Arun Haryani, an enthusiast with his body painted in tri-colours reacts as he holds up a model of LVM3 M4 which was used in launching of Chandrayaan-3 spacecraft on the eve of its moon landing, in Ahmedabad, on  August 22, 2023.
The success of India's moon mission should be seen as a unifying moment for the nation Image Credit: Reuters

It is one of those rare moments when a national success feels personal, and may we take the liberty of saying that every Indian must feel this way at the success of India’s moon mission.

There is enough jingoism around the success of Chandrayaan-3, and someone righty tweeted that the final moments of the landing felt like the last over of a tightly-fought India-Pakistan match.

Yet this moment feels like something more than the usual muscular nationalism. It feels like a personal victory because we are a people ridden with postcolonial shame.

Three centuries of European colonisation rendered us a people without self-confidence. We live with it when we have to fill out humiliatingly long forms for visas, or when we go out of our way to impress white people.

One is star-struck to think that my fellow Indians, people like me, with my taxpayer’s money, could just fire a rocket from a corner of Andhra Pradesh and it lands with elegant precision on the lunar surface, and it starts walking around to look for water. Absolutely surreal.

ISRO tweeted an image captured by the Landing Imager Camera after the landing showing a portion of Chandrayaan-3's landing site, on Wednesday. Seen also is a leg and its accompanying shadow. Image Credit: ANI

Join the club

The long-standing desire to be a “world power”, these days defined as “Vishwa Guru” or “World’s Teacher”, is a reflection of our deeply felt need to feel equal with the first world. A cricket match or even an Olympic gold medal does not fulfil this need the way a successful moon mission does. After all, India has become only the fourth country in the world to soft-land on the moon, and the first to land near the difficult, unexplored south pole of the moon.

To be in an elite club of the United States, China, and Russia is exactly the kind of validation Indians need. This desire predates Narendra Modi and even the BJP. India is not the only country with superpower dreams — on their own ways Russia and Turkey are examples of countries trying to recover lost glory.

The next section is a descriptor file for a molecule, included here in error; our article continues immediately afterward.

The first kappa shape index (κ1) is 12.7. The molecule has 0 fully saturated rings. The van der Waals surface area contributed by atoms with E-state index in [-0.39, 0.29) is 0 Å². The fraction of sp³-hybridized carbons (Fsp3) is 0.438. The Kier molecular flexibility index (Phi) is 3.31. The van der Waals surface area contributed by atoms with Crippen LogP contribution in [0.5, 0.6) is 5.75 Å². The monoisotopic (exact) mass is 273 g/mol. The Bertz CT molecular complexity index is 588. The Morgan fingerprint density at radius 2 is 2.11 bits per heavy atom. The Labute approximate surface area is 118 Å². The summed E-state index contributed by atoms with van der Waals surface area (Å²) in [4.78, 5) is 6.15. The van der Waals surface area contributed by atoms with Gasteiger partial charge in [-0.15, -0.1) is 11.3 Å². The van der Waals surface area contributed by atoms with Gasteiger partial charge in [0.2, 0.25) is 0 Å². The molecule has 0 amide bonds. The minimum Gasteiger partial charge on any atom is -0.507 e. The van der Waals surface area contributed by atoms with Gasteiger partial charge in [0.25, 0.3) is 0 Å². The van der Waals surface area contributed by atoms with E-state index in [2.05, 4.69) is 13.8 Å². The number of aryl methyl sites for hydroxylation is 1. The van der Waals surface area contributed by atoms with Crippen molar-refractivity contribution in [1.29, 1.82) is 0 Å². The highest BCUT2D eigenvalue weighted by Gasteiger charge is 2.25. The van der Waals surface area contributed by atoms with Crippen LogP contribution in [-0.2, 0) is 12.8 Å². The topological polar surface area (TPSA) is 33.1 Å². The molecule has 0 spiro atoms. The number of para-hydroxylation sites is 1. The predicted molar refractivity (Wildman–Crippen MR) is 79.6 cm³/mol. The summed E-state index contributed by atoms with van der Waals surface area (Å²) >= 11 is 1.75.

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In 1984, Rakesh Sharma became the first and only Indian to have travelled into outer space, thanks to the then-USSR. In a radio conversation from space, when he was asked by then prime minister Indira Gandhi how India looked from space, he famously replied with Allama Iqbal’s words, “Saare Jahan Se Achcha” — better than the whole world. Iqbal may have become Pakistan’s national poet but Indians are still charged up with some of his poetry.

Since India liberalised its economy in the early ‘90s, it has been a rising global economic force. Yet when one looks at the enormous challenges facing a country of 140 billion people, there are often moments of self-doubt. Chandrayaan-3 is just the sort of event that addresses self-doubt and assures us we are on the right track.


Vikram, the victorious

Jawaharlal’ Nehru’s “Tryst with destiny” speech comes to mind. We “redeem our pledge” and the “soul of a nation, long suppressed, finds utterance.” It was Nehru who decided a poor country like India, which at the time was not even able to feed its hungry people, must invest in science and space research. The success of Chandrayaan-3 is a reminder that the choices that leaders make impact on nations for decades after they are gone.

The man who persuaded Nehru to invest in space research was Vikram Sarabhai, founder of the Indian Space Research Organisation. Born in an industrialist family and educated in Cambridge, Sarabhai could easily have been a corporate honcho or a scientist abroad. To stay in India and give one’s life to India, especially in those days, was an act of patriotism.

It is beautiful that Chandrayaan-3’s vehicle that landed on the moon was named after him — “Vikram Lander”, out of which the Pragyaan rover emerged onto the moon’s surface. It is a metaphor for Vikram Sarabhai giving birth to Indian space research. Chandrayaan means mooncraft, Vikram means victorious and Pragyaan means wisdom, all Sanskrit/Hindi words.

“India on the moon” is a personal confidence booster for every Indian that we, too, could achieve anything, sitting right here, without the need to migrate abroad, even with lesser resources and a GDP one-fifth of China’s.

Inspiring minds, igniting hopes

It is worth asking what the success of Isro says about India, and about Indian government institutions. Two things. Firstly, when the Indian government decides to do something in mission mode, it achieves great success. The usual bureaucratic slowness gives way.

Secondly, institutional autonomy works. Just like the IIT engineering colleges and the IIM management institutes, autonomy produces results. Politicians should allocate money, and then stay away. Give Indians talent, the freedom to thrive, and they will.

The success of Chandrayaan-3 will encourage many young Indians to take to science and space research, and India’s private sector is about to launch its own journey into space.

This should be seen as a unifying moment for India, in the way that no sports match, no international summit and even GDP numbers can’t be.